Center for Interdisciplinary Studies (ZüF)
Department of Contemporary History
Vienna International Summer University
SWC Scientific World Conceptions
2002: MIND AND COMPUTATION
Vienna, University Campus, July 15-26, 2002
A two-week high-level summer course on questions about the relation
between mind, brain and computation from a historical and
epistemological point of view, with a special focus on quantum
Brian McLaughlin (Rutgers University, New Brunswick, USA)
Michael Hagner (Max-Planck-Institut für Wissenschaftsgeschichte, Berlin, D)
Assistant Lecturers: t.b.a.
Anton Zeilinger (Department of Experimental Physics, University of Vienna, A)
Since the nineteenth century, experimental, clinical and anatomical
studies of the brain have vastly determined the brain as an organ, in
which various psychological qualities are located in different
regions. This has resulted in a cerebral topography of man that seeks
to decipher man beyond the mind-matter dualism. Thought in itself,
perceptions and language, previously issues of philosophy, have now
become an object of the life sciences. At the same time, however,
models of cognition based on language of thought have become crucial
for the philosophy of mind.
Around the middle of the twentieth century, the brain became
conceptualized as a computer, and this led to numerous fruitful
research enterprises. More recently, however, the equation between
brain and computer has been challenged. One aim of this Summer
University is to discuss various shifts in the relation between mind,
brain and computation from a historical and epistemological point of
view. Moreover, the Summer University will focus on the relation
between physiological and mental processes, for example, the relation
between low-level vision accounts of color perception and their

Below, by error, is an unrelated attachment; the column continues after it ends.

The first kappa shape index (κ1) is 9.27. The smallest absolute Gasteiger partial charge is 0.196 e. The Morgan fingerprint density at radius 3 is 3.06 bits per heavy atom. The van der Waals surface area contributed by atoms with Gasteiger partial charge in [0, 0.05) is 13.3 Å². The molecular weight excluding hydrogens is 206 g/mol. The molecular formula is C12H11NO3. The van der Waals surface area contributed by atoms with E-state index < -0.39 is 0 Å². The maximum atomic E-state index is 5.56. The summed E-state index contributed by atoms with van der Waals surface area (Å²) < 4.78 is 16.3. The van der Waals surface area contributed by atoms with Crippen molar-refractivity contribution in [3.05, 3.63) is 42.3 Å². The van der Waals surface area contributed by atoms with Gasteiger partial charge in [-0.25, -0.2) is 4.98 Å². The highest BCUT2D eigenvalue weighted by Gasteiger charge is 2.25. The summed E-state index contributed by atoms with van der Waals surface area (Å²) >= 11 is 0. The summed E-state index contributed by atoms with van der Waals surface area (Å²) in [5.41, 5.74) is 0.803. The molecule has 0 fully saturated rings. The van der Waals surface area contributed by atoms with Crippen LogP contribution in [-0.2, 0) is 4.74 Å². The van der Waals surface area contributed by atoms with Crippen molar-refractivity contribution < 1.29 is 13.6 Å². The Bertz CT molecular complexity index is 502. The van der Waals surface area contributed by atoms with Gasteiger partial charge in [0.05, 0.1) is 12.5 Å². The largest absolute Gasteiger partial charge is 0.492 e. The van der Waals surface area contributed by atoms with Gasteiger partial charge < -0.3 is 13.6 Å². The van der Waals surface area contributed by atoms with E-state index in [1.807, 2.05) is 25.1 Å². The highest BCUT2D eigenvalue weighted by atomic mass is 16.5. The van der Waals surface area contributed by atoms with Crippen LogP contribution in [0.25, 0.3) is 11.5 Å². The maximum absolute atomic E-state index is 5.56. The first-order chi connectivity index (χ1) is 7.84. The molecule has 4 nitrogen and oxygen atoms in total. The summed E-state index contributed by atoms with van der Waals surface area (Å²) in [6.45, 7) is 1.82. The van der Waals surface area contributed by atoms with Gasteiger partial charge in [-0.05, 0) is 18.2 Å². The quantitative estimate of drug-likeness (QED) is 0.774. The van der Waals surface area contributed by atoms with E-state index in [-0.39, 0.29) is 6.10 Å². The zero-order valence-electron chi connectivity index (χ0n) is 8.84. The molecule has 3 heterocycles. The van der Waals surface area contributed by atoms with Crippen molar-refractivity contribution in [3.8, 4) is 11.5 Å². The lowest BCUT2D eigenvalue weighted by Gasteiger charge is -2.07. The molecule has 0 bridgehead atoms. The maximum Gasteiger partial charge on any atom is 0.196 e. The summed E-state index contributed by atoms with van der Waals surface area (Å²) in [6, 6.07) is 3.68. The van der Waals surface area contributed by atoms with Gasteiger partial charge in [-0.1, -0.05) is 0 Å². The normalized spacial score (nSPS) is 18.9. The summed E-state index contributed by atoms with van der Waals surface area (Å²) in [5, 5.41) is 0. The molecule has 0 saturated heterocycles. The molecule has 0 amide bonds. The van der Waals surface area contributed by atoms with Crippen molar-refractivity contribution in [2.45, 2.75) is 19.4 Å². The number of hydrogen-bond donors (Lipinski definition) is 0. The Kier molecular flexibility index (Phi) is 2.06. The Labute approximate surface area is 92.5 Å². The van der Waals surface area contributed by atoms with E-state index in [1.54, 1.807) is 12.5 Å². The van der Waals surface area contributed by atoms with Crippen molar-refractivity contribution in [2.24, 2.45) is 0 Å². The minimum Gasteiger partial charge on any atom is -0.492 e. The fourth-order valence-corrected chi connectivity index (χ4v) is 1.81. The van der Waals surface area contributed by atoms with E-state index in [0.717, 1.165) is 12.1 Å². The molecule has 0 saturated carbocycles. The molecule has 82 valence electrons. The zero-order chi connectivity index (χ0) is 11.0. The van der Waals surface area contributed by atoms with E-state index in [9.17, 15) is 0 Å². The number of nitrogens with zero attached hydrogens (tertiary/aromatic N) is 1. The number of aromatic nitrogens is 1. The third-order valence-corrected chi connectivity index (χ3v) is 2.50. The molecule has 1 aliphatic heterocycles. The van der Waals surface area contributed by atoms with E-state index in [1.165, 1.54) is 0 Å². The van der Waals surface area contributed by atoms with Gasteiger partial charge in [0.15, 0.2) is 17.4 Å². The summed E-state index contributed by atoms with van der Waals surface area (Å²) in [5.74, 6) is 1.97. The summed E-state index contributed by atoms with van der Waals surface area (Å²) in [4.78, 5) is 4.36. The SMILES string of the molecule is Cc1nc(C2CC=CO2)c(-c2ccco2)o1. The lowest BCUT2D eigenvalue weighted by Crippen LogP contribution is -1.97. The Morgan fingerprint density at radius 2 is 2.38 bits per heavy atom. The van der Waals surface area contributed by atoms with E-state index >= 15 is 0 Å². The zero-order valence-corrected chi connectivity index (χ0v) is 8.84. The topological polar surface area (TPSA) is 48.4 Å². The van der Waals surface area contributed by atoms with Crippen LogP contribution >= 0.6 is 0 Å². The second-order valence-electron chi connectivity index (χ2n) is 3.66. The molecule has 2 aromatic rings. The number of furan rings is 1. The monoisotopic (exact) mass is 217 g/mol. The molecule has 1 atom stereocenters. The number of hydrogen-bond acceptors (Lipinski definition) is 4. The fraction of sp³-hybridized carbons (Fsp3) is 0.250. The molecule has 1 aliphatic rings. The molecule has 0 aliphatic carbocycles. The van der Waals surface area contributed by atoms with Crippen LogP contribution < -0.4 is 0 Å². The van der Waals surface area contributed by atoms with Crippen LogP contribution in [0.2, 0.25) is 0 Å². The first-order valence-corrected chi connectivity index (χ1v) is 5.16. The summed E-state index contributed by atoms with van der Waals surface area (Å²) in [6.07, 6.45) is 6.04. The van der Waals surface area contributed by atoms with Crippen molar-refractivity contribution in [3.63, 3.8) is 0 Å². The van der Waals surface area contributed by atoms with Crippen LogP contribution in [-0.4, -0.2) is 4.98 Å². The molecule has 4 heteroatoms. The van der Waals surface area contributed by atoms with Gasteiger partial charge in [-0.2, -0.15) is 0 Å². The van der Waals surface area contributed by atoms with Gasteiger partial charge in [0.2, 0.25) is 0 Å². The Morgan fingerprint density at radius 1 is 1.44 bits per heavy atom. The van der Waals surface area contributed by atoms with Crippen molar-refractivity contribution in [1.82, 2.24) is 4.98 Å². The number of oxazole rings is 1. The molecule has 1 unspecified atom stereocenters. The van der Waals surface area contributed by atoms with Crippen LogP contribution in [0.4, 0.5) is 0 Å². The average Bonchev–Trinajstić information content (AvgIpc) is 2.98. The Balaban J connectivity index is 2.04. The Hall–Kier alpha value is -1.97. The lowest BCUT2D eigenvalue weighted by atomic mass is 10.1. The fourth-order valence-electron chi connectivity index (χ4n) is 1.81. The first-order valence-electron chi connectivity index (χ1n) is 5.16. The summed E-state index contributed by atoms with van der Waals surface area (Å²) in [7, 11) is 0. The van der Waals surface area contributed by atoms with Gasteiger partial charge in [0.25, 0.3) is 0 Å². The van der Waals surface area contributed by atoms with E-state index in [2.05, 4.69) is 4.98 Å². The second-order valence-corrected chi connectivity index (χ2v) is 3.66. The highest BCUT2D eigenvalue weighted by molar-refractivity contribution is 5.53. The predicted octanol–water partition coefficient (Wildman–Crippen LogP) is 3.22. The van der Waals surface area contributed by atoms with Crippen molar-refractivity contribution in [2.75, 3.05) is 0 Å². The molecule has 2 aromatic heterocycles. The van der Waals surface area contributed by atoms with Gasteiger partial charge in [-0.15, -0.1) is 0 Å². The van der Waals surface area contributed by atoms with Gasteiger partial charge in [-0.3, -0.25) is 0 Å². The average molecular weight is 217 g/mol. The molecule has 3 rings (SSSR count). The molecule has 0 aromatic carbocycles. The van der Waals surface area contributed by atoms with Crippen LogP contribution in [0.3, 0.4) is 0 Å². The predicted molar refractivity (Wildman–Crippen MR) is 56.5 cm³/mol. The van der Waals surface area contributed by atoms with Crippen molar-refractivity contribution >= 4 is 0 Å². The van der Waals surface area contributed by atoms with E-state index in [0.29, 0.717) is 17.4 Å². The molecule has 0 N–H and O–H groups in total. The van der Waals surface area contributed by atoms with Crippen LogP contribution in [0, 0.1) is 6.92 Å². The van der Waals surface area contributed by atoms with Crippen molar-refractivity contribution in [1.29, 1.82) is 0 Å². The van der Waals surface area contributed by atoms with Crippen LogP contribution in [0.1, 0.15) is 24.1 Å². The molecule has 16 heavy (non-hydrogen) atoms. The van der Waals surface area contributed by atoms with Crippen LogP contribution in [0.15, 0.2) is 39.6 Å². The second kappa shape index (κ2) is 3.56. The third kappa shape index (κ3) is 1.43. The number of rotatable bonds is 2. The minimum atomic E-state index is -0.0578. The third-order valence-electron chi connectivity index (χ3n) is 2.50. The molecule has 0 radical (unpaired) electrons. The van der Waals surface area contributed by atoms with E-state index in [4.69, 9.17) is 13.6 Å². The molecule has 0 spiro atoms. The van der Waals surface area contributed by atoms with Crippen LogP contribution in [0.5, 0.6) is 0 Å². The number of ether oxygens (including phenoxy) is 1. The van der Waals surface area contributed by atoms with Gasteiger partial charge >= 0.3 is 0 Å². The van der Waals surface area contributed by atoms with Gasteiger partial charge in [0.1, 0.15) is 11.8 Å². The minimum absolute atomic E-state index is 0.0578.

interaction with theories of visual consciousness.
Topics will include:
- The architecture of the mind: the classicism/connectionism debate.
- The history of the cerebral localization of the mind.
- Minds and machines in the age of cybernetics.
- Metaphors for the brain and its activity.
- Reverse optics and the study of color consciousness.
- Single cells and cerebral architectures: functional units of the
brain in historical perspective.
- Information, observation and consciousness in Quantum Physics.
International Program Committee
Martin Carrier (Bielefeld), Maria Luisa Dalla Chiara (Florence), Maria
Carla Galavotti (Bologna), Malachi Hacohen (Duke), Rudolf Haller
(Graz), Rainer Hegselmann (Bayreuth), Michael Heidelberger (Tübingen),
Elisabeth Leinfellner (Vienna), Paolo Mancosu (Berkeley), Friedrich
Stadler (Vienna), Roger Stuewer (Minneapolis), Thomas Uebel
(Manchester), Jan Wolenski (Cracow), Anton Zeilinger (Vienna)
Michael Stöltzner (Secretary of the Program Committee, Vienna)
The main Lecturers
Michael Hagner is Senior Fellow at the Max Planck Institute for the
History of Science in Berlin. His research interests include the
history of the neurosciences, the history of experimentation, and the
relation between history of science and cultural history.
Hagner is the author of Homo cerebralis. Die Lokalisation der
geistigen Eigenschaften und das moderne Verständnis vom Menschen
(1997, English translation in preparation) and has edited Der
"falsche" Koerper. Beiträge zu einer Geschichte der Monstrositäten
(1995) and Ecce cortex. Beiträge zur Geschichte des modernen Gehirns
(1999). Most recently, he has edited Ansichten der
Brian McLaughlin is Professor at Rutgers University, New Brunswick,
USA, where he has taught since 1995.His research is in the field of
cognitive science, philosophy of mind and analytic philosophy.
McLaughlin is co-editor of Actions and Events: Perspectives on the
Philosophy of Donald Davidson (1985), Perspectives on Self-Deception
(1988), and editor of Dretske and His Critics (1991). He has
published many articles in the forementioned areas of
research. Several visiting professorships in the United States and
Anton Zeilinger is Professor and Director of the Institute of
Experimental Physics at the University of Vienna. He and his group -
one of the world's leading experimental quantum physics research
groups - have realized in experiment many fundamental predictions of
quantum theory. Among his many awards and prizes are the membership of
the German order Pour le Mérite and the Senior Humboldt Fellow Prize.
Zeilinger is author and editor of seminal books and many articles on
Quantum Physics, Quantum Information and Quantum Cryptography.
Further informations: http://ivc.philo.at/VISU
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